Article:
Theme 3: We can assess for risk and progression of OA. The ACR and other groups have developed criteria for the radiologic diagnosis of OA,13 but X-ray findings and clinical symptoms don't always correlate. Although magnetic resonance imaging and computed tomography may be better at showing cartilage and bony changes, criteria for diagnosis using these methods have not been established. The presence of radiographically verifiable OA increases with age in all joints.
A number of screening tools have been developed for OA, one of which is the evidence-based Risk Assessment Tool for those with knee pain (available at www.fightarthritispain.org). The primary goal is to identify those at risk in order to prevent disease onset, and the secondary aim is to prevent progression. If the degree of risk is determined to be high, the person can choose to have a comprehensive evaluation early in the disease process in order to learn how to prevent OA or slow disease progression.
Theme 4: There are interventions that relieve symptoms and minimize disease progression. A variety of approaches can be taken to manage OA.
Rehabilitation interventions aim to decrease pain and disability and improve function. They include exercise, physical techniques (such as applying heat, ice, and ultrasonography), manual mobilization and manipulation, assistive devices, gait training, and self-management education. Most of the primary professional orthopedic groups have publicly recognized the value of exercise and rehabilitation, and many of them have issued rehabilitation guidelines (for example, the ACR).14 Studies evaluating rehabilitation (summarized in two recent Cochrane reviews15, 16) have focused mainly on land-based exercise for knee OA and have shown small to moderate benefits for pain and function. A Cochrane analysis of six short-term studies of moderate or low quality found that aquatic exercise provided small to moderate improvements in function and only minor pain relief.17 Physical modalities are numerous and include thermotherapy, electrotherapy, light therapy, and pressure. Another analysis of three moderate-to-low-quality randomized clinical trials involving a total of 179 patients with knee OA showed that thermotherapy (heat or cold) improved range of motion, knee muscle strength, and function.18 Cold did not seem to affect pain but did reduce swelling.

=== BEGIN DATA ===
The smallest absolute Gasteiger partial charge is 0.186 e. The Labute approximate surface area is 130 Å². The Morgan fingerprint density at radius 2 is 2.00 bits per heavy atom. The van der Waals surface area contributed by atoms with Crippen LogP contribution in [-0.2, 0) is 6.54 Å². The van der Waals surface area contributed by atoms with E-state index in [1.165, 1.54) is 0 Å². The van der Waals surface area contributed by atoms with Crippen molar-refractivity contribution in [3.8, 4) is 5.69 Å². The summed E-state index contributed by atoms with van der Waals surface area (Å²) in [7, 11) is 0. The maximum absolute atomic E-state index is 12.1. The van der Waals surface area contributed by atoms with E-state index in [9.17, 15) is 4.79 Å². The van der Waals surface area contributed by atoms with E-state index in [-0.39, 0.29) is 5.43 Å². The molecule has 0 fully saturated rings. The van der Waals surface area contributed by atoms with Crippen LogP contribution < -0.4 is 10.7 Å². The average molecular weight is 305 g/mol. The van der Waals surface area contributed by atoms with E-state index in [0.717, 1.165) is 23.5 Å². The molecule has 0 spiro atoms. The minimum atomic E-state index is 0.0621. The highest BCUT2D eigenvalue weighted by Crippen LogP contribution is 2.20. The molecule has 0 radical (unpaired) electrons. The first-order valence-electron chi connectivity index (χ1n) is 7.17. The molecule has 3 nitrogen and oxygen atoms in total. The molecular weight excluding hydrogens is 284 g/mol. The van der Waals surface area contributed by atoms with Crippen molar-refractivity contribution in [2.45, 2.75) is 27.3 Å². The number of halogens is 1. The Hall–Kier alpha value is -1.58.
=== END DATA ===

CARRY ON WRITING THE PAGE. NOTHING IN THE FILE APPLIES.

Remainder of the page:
Further study is needed on the appropriate dose of exercise, as are rigorous, longer-term studies on other interventions.
Pharmacologic agents are a primary form of treatment for OA because there are no approved disease-modifying therapies. Nonpharmacologic methods—patient education, weight loss, exercise, and physical therapy—are underused.14 Pain is the most often cited disability-causing symptom among women in later life and can be so severe that it threatens cognition, mobility, and independence.19
Only a few studies have attempted to explore pain management in OA in different populations (grouped by race, culture, ethnicity, age, or gender). Most of the pharmacologic agents have been shown to decrease pain mildly to moderately, with relief being moderate for acetaminophen and better for opioids and hyaluronan. Oral acetaminophen (used with caution) and topical agents have the best safety profiles. Adverse effects can be serious and include hepatotoxicity caused by acetaminophen overdose and the gastrointestinal, renal, or cardiovascular toxicity caused by nonsteroidal antiinflammatory drugs. Opioids are associated with serious adverse events and are usually used as a last resort.
Complementary and alternative medicine (CAM) is often used by patients to relieve symptoms and by many others to prevent OA. Traditional Chinese medicine and Ayurveda have been used for centuries, and thousands of other therapies and products are available. The National Center for Complementary and Alternative Medicine, part of the National Institutes of Health, has described CAM therapies at http://nccam.nih.gov/health/whatiscam. Unfortunately, because of limited funding (most CAM agents are not patentable), few large randomized, controlled trials have been conducted. However, numerous smaller trials have indicated that some CAM therapies are useful, particularly yoga, t'ai chi ch'uan, acupuncture, glucosamine sulfate supplementation, and others.